Born May 16, 1962 — Ulrika O’Brien, 59. A Seattle-area fanzine fan, fanartist, con-running fan, and past TAFF winner. Her list of zines in Fancyclopedia 3 is quite amazing — Fringe, WideningGyre and Demi-TAFF Americaine (TAFF Newsletter). Her APAzines include Mutatis Mutandis, and APA memberships include APA-L, LASFAPA, Myriad and Turbo-APA. U. O’Brien won Best Fanartist in the 2021 FAAn (Fan Activity Achievement) Awards. (CE)
Born May 16, 1968 — Stephen Mangan, 53, Voiced Bigwig, Silverweed and Shale in the 1999 Watership Down series, Green Javelins in the Hyperdrive SF comedy series, and Dirk Gently in that series after the pilot. (CE)
Born May 16, 1969 — David Boreanaz, 52. Am I the only one that thought Angel was for the most part a better series than Buffy? And the perfect episode was I think “Smile Time” when Angel gets turned into a puppet. It even spawned its own rather great toy line including of course an Angel puppet. (CE)
Born May 16, 1978 – Marion Poinsot, age 43. Illustrator of comics, role-playing games. In the audio series The Keep [«le donjon»] of Naheulbeuk by John Lang, here is MP’s Quilt of Oblivion; here is Chaos Under the Mountain. Here is a poster for her Nina Tonnerre. Here is Perle the black dragon. [JH]
(14) AUDIO FICTION. The latest episode of the Simultaneous Times podcast from Space Cowboy Books includes Jean-Paul Garnier reading Cora Buhlert’s short story “Little Monsters” and “Hidden Underneath” by Toshiya Kamei.
…So while Mbedu always felt well cared for during filming — there was a guidance counselor on set “to bring me back to myself,” she says, and Jenkins himself “was always checking up on me” — the supportive cast and crew understood that putting on the chains and the burdens of being Black in antebellum America naturally took a toll.
“I had to have tricks, like moving through the set with my eyes downcast, so that when I opened my eyes I’d be experiencing everything only as Cora, because otherwise it would be too much for Thuso to take in,” Mbedu says.
The South African actress grew up in the immediate aftermath of apartheid and, like Cora, lost her parents at a young age. But she drew a sharp border between her life and Cora’s, relying on “a whole lot of research” to bring the character’s vocal, physical and psychological journey to life.
“The one time in the past where I made the mistake of trying to draw from my own experience, my brain went, ‘That was too traumatizing, we’re shutting down now.’ I can empathize, but I cannot personalize because it’s too traumatic to relive.”…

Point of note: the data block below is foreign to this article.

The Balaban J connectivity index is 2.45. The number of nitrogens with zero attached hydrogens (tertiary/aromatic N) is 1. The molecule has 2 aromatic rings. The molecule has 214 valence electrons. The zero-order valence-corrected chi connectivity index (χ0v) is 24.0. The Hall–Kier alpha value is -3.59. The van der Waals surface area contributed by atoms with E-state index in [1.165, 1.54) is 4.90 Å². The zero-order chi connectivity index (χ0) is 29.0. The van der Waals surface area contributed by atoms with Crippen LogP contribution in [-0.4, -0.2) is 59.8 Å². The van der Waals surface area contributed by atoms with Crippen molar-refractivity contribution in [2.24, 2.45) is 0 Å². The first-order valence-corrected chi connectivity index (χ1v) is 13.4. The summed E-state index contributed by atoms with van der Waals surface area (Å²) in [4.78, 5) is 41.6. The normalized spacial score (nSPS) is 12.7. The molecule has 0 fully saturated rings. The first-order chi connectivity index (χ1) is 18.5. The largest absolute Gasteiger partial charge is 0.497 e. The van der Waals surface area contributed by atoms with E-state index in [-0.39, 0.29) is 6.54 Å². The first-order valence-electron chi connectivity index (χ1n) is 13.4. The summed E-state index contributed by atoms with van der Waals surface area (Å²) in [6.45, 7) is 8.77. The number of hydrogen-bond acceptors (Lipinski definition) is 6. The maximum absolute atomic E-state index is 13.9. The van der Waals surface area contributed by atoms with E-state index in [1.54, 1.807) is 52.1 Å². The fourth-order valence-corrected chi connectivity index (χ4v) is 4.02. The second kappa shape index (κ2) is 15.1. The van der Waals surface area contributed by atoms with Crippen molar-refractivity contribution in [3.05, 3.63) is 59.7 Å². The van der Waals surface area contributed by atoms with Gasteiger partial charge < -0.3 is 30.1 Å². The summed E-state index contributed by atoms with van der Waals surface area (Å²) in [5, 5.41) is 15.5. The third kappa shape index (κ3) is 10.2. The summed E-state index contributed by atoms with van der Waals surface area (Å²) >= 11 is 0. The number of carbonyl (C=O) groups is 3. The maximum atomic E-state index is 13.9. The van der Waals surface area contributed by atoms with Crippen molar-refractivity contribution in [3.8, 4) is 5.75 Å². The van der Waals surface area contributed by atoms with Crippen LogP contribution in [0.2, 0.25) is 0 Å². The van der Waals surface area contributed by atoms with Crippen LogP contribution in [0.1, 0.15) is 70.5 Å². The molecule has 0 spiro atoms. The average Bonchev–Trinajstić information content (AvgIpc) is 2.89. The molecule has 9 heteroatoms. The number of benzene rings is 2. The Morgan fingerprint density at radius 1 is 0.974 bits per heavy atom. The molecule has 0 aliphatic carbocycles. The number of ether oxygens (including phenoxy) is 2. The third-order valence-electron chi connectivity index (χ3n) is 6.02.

My comfort read Discworld by Terry Pratchett. I am always at some point through the cycle (I’m currently on The Thief of Time). They’re not only gloriously funny, they’re humane in a way that makes you actually feel seen and forgiven, with all your faults. He was a one-off, Sir Terry. When I finish reading them through, I simply put the last book down and pick the first one up again.
…Trying to figure out the actual sci-fi rules of Quantum Leap is a bad idea. As stated in the voice-over, Sam Beckett “stepped into the quantum leap accelerator and vanished.” The premise of the series is that his consciousness is transferred into various people’s bodies — regardless of gender — throughout time. Once Sam shows up in one of these bodies, a holographic projection from his associate Al (Dean Stockwell) advises him on what he’s supposed to accomplish in whatever historical period he’s found himself in.
Basically, Quantum Leap is a paint-by-numbers science fiction drama. Every episode begins with Sam trying to acclimate to his new body, while Al tells him the stakes. Despite the fact that Al is assisted by a super-computer named “Ziggy,” there’s never a clear path for what Sam is supposed to do. His essential mission — which is ill-defined — is to “set right what once went wrong” — but what that means exactly is relatively opaque until the end of each episode. This makes zero sense. It’s also brilliant.
[Thanks to John Hertz, Andrew (not Werdna), Mike Kennedy, Andrew Porter, Martin Morse Wooster, JJ, Michael Toman, Cora Buhlert, John King Tarpinian, Rich Lynch, and Cat Eldridge for some of these stories. Title credit goes to contributing editor of the day OGH.]
(1) DELANY’S CARTE BLANCHE. The Museum of Modern Art in Manhattan will present movies curated by Samuel R. Delany as part of its Carte Blanche series, in which cinema and art-world luminaries present a selection of films that are of personal or professional significance to them: Carte Blanche: Samuel R. Delany from May 20-June 6.
On the occasion of his 79th year, Samuel R. Delany, multi-time Nebula and Hugo award-winning author and lauded literary critic, taps into a lifetime of cinematic obsessions for MoMA’s Carte Blanche series. Delany’s colorful picks—encompassing the classical avant-garde of Jean Cocteau’s The Blood of a Poet, Maya Deren’s Meshes of the Afternoon, and Jean Vigo’s L’Atalante; masterworks by Michael Powell and Luis Buñuel; and newer treasures like Peter Jackson’s King Kong and Martin Scorsese’s Hugo—honor the expressive power of the fantastic on film. Accompanying his selections are a rare screening of his own experimental science-fiction featurette The Orchid and Fred Barney Taylor’s effervescent portrait of the author, The Polymath, or The Life and Opinions of Samuel R. Delany, Gentleman.